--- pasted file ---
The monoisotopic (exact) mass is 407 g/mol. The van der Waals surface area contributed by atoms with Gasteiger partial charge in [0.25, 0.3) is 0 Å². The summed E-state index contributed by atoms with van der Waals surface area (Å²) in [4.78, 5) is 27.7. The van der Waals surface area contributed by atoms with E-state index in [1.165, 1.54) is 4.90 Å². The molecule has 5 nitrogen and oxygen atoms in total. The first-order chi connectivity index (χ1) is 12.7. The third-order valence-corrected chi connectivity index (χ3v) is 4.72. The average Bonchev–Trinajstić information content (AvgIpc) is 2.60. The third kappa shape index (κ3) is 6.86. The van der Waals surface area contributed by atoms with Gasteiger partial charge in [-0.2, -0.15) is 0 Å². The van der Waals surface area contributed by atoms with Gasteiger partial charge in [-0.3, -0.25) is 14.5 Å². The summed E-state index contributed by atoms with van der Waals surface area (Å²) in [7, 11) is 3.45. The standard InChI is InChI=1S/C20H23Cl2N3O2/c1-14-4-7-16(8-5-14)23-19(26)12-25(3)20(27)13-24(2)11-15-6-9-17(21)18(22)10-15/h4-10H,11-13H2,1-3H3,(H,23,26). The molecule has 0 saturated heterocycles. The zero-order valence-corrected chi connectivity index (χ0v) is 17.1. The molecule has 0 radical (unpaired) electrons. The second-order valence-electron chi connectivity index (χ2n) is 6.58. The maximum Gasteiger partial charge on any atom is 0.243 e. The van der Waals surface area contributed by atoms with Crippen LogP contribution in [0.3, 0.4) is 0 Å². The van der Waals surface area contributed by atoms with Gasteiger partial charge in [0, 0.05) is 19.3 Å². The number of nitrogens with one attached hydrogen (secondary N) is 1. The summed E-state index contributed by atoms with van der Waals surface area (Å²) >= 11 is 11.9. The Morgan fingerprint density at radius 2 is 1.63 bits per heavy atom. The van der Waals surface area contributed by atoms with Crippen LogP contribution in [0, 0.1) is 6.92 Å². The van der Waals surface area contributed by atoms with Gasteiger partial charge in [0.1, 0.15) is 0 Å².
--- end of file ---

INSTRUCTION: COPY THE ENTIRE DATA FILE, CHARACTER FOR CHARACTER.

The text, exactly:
The monoisotopic (exact) mass is 407 g/mol. The van der Waals surface area contributed by atoms with Gasteiger partial charge in [0.25, 0.3) is 0 Å². The summed E-state index contributed by atoms with van der Waals surface area (Å²) in [4.78, 5) is 27.7. The van der Waals surface area contributed by atoms with E-state index in [1.165, 1.54) is 4.90 Å². The molecule has 5 nitrogen and oxygen atoms in total. The first-order chi connectivity index (χ1) is 12.7. The third-order valence-corrected chi connectivity index (χ3v) is 4.72. The average Bonchev–Trinajstić information content (AvgIpc) is 2.60. The third kappa shape index (κ3) is 6.86. The van der Waals surface area contributed by atoms with Gasteiger partial charge in [-0.2, -0.15) is 0 Å². The van der Waals surface area contributed by atoms with Gasteiger partial charge in [-0.3, -0.25) is 14.5 Å². The summed E-state index contributed by atoms with van der Waals surface area (Å²) in [7, 11) is 3.45. The standard InChI is InChI=1S/C20H23Cl2N3O2/c1-14-4-7-16(8-5-14)23-19(26)12-25(3)20(27)13-24(2)11-15-6-9-17(21)18(22)10-15/h4-10H,11-13H2,1-3H3,(H,23,26). The molecule has 0 saturated heterocycles. The zero-order valence-corrected chi connectivity index (χ0v) is 17.1. The molecule has 0 radical (unpaired) electrons. The second-order valence-electron chi connectivity index (χ2n) is 6.58. The maximum Gasteiger partial charge on any atom is 0.243 e. The van der Waals surface area contributed by atoms with Crippen LogP contribution in [0.3, 0.4) is 0 Å². The van der Waals surface area contributed by atoms with Gasteiger partial charge in [0, 0.05) is 19.3 Å². The number of nitrogens with one attached hydrogen (secondary N) is 1. The summed E-state index contributed by atoms with van der Waals surface area (Å²) >= 11 is 11.9. The Morgan fingerprint density at radius 2 is 1.63 bits per heavy atom. The van der Waals surface area contributed by atoms with Crippen LogP contribution in [0, 0.1) is 6.92 Å². The van der Waals surface area contributed by atoms with Gasteiger partial charge in [0.1, 0.15) is 0 Å².